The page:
The Power of Coffee!

Upcoming Meeting Dates

Part instruction, brainstorming, motivation, & critique, our supportive group meets the second and fourth Saturday of the month and is user-friendly, inspirational, and empowering. Every woman deserves a room of her own.

"As soon as coffee is in your stomach, there is a general commotion. Ideas begin to move...similes arise, the paper is covered. Coffee is your ally and writing ceases to be a struggle."~Honore de Balzac

Saturday, June 13, 2009

The Power of Coffee

Saturday mornings belong to YOU! Women develop writing skills through instruction, exercises, peer-coaching, and critique. An optional opportunity for professional editing of any work-in-progress is also available. Our new eight-week session has started and continues through the summer. Attendees can come to one or all eight session. An elegant late summer afternoon writing salon is planned. Saturday morning dates are: June 13, 20, 27, July 11, 18, 25, August 1, 8.

Question of the Day: What would you do in connection with your writing if you were really brave?

Quote of the Day: "Experience is one thing you can't get for nothing." – Oscar Wilde

Book of the Day: "Finding Jade Mountain" now available on!

Our Critique Guidelines:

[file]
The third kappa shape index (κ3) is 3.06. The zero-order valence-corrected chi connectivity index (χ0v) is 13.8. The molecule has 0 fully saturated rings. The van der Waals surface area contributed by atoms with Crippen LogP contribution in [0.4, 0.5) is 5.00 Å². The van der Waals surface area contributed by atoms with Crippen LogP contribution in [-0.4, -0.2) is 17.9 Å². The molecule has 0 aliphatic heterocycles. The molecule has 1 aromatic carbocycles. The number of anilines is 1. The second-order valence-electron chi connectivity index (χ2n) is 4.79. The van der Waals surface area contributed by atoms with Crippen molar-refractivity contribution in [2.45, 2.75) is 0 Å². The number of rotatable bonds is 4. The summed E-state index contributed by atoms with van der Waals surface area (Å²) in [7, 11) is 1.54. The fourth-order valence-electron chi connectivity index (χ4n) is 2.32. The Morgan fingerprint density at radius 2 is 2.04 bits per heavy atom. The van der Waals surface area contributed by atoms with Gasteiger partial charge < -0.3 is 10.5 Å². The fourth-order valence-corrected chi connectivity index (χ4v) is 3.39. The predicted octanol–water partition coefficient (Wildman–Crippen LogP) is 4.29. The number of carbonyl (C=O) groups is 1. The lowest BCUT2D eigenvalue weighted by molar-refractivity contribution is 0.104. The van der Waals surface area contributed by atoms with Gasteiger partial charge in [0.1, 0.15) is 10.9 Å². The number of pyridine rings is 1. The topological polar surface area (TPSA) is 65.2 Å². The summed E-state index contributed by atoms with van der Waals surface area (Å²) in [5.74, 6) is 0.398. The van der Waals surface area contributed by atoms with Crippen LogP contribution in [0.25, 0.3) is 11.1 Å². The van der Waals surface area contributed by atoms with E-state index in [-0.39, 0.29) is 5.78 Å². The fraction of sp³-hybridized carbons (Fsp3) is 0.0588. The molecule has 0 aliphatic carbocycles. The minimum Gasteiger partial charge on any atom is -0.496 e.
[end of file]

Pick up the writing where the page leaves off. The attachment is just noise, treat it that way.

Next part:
In order to assure everyone gets a turn to read aloud on Saturday mornings, we will:

1. Determine first how many plan to read. Each person gets a fair share.
2. Limit readings to five pages or less. Have copies for everyone.
3. Allow every member of the group to give feedback verbally.
4. Make written comments on samples for the writer to take home.
5. Ask the writer what type of feedback she wants or needs or trouble areas in the piece she needs assistance in improving. The writer should also inform us if it’s a first draft, later draft, or a final draft. A first draft will be rewritten a number of times so there’s no need to get too specific since we will be focusing on overall structure, voice, style, plot or story development, and content. A final or nearly finished draft will require more detail work. We will look for proofreading errors, word usage, where to eliminate unnecessary adverbs and adjectives, and where to use a more active verb, etc.
6. Take into account the genre of the work in progress, the type of feedback the writer wishes to receive (“Did I hook the reader in the first paragraph?” “Is the action scene believable?” Does the dialogue ring true?”). It is important to indicate where the writing is strong and where the piece really works. Give good comments first and then suggest ways to improve the piece.
7. In order to get feedback on your own writing, it is extremely important to give feedback to others. We learn about our own writing through analyzing the writing of others. Being able to thoughtfully edit another’s work, makes it easier to edit your own during revision.
8. Remember you are the writer. During critique, make notes, but do not defend your work. This will only waste your valuable time. Listen, make notes, and once everyone has critiqued, you can comment or give any needed explanation. You can use all suggestions or none or some. You, after all, are the author.

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